This has been a long-standing, go-to from my kitchen. It is relatively inexpensive to make. You can adjust all of the ingredients to your taste (making it as strong flavored as you like). It is a hit with vegans and others, alike. It is also the kind of thing that stores pretty well. The flavors really mellow out as it sits in your fridge, overnight. I highly recommend making this fresh if you are going to serve it. However, it is a great and easy packed lunch. I suggest adding more carrots to make this more salad-y, if you so choose.
By the way, this recipe is a great reason to take a trip to the international market. Walk down the hot sauce and tamari aisle. Become familiar with the vast array of noodles. Ask questions of other shoppers and market employees. I choose my wheat noodles by checking ingredients (only: wheat flour, water, salt) and for quick-cooking-time (3 – 5 minutes). My favorite tend to be kuk-soo (gougsou), which are Korean. Yes, soba and udon will work for this. I just happen to like the flat shape of the kuk-soo, and the way that it holds the sauce (much like fettuccine holds pesto).
Remember to use the entire spring onion, green and all. Please forgive, these are very (very) rough estimates. I tend to just throw everything in the sauce, and taste it along the way. It is a very heavy flavor before it hits the noodles (again, think pesto).
- wheat noodles (simple 3 minute noodles)
- 5 spice or other baked/pressed tofu (one block, cut in small cubes)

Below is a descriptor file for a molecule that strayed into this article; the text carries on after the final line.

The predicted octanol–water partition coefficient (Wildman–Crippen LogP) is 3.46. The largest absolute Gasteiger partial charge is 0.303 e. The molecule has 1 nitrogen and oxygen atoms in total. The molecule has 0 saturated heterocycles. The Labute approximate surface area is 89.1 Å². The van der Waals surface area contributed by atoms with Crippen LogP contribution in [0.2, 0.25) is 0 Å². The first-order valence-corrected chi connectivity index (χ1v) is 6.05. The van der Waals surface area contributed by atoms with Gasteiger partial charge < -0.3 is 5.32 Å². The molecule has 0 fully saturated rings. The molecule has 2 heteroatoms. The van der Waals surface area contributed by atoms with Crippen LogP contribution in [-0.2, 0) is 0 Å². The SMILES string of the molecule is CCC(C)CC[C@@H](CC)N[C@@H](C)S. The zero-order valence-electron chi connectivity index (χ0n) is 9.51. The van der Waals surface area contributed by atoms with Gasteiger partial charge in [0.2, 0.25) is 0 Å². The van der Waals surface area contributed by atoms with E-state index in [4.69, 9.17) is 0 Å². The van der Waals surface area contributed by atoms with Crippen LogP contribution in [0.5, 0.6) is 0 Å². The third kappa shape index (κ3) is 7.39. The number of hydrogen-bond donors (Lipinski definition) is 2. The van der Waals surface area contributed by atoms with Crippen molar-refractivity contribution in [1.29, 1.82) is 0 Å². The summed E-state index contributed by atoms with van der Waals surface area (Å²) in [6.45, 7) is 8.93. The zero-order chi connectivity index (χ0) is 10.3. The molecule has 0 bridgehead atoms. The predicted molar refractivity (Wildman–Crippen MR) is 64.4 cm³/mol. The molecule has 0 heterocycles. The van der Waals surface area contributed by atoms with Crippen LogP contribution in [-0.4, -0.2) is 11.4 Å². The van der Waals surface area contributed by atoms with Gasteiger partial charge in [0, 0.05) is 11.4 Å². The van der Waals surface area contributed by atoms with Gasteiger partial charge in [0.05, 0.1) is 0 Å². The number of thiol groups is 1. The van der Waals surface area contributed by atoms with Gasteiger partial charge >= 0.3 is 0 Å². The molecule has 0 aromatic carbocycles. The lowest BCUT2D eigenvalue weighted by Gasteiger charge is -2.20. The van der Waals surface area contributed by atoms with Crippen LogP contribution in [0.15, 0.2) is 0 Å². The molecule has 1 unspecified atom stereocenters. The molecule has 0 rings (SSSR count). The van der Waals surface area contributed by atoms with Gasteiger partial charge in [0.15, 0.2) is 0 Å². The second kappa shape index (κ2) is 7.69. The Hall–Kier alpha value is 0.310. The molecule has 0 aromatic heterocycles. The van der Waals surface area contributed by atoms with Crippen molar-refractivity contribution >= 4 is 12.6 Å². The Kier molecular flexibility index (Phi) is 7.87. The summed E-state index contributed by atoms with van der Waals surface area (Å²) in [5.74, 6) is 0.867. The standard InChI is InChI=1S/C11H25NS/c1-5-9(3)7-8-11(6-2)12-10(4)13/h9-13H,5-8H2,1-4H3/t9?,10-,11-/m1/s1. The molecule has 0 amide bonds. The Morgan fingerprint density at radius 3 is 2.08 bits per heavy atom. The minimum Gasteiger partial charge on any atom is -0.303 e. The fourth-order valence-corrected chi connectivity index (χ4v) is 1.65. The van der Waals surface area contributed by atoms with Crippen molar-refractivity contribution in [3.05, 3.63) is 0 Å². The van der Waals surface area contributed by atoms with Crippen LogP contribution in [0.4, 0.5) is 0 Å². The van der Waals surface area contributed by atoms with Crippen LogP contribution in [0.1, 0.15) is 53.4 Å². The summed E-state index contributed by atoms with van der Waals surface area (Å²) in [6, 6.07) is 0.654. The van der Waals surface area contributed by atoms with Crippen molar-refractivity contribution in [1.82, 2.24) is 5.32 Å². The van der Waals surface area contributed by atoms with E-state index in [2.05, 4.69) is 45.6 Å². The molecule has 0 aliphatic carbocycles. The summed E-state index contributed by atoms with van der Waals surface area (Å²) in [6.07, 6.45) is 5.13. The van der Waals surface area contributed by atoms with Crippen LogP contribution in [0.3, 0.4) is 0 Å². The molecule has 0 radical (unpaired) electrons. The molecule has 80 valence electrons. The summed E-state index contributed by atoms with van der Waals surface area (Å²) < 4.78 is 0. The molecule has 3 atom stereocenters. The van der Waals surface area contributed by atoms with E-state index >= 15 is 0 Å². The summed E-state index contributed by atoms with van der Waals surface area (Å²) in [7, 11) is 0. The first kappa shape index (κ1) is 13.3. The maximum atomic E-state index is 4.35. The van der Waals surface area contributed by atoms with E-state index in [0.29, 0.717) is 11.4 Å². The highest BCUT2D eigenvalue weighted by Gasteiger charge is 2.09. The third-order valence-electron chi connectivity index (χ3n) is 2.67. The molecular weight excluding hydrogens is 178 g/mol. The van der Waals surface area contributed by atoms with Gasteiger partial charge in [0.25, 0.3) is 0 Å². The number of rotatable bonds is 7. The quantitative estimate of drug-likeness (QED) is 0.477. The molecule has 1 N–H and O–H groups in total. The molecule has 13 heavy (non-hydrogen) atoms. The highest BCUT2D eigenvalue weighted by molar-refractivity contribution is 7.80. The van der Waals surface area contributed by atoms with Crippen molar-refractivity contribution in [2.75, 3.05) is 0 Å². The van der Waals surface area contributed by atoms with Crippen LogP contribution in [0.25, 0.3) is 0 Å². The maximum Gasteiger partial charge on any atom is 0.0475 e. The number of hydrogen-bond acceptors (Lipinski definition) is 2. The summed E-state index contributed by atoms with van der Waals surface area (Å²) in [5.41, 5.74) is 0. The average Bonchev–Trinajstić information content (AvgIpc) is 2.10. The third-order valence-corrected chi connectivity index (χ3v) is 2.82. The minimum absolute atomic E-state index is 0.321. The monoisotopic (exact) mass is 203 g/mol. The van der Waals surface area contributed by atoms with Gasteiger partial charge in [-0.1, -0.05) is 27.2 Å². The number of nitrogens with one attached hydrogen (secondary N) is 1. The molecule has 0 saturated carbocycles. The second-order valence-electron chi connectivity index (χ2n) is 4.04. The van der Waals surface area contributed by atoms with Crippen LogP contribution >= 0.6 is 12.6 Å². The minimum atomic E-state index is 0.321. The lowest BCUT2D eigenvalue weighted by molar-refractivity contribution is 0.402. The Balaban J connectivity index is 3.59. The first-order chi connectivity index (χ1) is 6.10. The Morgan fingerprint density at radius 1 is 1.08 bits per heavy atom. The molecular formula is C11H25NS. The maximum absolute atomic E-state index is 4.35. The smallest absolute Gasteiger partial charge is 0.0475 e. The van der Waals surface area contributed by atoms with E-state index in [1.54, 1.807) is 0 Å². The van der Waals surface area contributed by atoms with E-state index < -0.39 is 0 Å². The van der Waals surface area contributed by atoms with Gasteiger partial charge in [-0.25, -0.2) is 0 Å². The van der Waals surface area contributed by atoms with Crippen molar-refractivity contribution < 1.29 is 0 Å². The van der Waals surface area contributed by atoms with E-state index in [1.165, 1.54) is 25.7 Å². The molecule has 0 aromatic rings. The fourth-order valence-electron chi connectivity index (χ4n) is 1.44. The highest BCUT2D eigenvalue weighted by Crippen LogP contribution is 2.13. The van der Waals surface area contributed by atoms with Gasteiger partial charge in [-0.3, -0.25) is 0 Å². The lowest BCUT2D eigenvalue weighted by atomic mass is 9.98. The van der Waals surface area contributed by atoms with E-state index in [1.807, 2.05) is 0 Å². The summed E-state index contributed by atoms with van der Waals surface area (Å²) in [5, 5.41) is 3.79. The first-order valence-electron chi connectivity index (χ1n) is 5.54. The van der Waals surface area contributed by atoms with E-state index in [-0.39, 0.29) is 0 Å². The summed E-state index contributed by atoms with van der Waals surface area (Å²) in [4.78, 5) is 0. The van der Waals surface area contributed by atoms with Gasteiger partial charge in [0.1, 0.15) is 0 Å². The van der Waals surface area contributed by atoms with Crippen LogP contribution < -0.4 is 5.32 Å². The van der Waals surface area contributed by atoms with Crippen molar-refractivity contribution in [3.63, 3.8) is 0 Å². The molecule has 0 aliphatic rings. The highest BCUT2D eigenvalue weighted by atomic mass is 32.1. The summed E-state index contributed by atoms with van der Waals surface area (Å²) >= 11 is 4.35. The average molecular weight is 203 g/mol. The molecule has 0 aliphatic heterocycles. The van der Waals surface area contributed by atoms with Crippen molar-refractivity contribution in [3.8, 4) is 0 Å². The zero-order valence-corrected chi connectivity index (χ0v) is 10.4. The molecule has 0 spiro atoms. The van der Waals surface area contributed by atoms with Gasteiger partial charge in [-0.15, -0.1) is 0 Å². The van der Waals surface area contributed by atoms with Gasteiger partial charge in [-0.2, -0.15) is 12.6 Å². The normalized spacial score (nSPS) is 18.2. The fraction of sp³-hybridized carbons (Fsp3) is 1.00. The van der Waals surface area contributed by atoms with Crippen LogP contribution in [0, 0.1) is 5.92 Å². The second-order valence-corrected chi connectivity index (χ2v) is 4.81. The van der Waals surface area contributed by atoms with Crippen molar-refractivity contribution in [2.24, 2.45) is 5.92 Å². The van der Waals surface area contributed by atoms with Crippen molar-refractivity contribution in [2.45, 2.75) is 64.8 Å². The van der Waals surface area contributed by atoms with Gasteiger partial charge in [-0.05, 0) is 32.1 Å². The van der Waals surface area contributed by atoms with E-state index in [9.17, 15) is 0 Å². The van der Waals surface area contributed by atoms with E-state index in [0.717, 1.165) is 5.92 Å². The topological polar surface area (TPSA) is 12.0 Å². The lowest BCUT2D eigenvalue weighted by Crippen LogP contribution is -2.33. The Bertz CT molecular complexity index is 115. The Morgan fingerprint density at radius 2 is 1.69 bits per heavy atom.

- chopped spring onion/scallion (3-5)
- grated carrot (1-2 cups)
- hand full or more chopped parsley (flat leaf)
- garnish: toasted sesame seeds (black, white, or combo)
- tahini (1/4 cup or more)
- olive or grapeseed oil (see instruction #1, below)
- soy sauce or Braggs amino acids(3 tablespoons or so; can be eliminated and, instead, be a little water and salt for a no-soy alternative)
- garlic chili sauce (heaping teaspoon, at least, add crush red pepper or chili spice oil if you want hotter)
- sesame oil (a teaspoon or two)
- rice vinegar (a couple of teaspoons, and can be substituted with apple cider but then adjust for missing salt)
- sugar or agave nectar (large pinch or 1/4 teaspoon)
- crushed or finely minced garlic (2-3 cloves)
- minced fresh ginger (2-3 tablespoons, at least)
- paprika (at least a couple of teaspoons–maybe more)
- black pepper
- Whisk together all of the sauce ingredients until just mixed, and adjust to taste. It should be SUPER strong in flavor and a paste more than sauce, depending on thickness of tahini. Sauce notes: your sauce may break. If this happens, it is not a big deal and will still make a fine dish. If you want to thin out the sauce or lighten the sesame flavor, add olive, grapeseed, or other oil of your choosing to taste.
- Boil noodles, strain, and rinse thoroughly with cold water (to cool and stop the cooking but try to keep the noodles luke warm, so it is easier to mix in the sauce).
- In a bowl, toss together until noodles are evenly covered (I usually add ingredients in 1/3s: add 1/3 of everything, toss, and then add another 1/3, etc.): noodles, chopped scallion, grated carrot, sauce, parsley.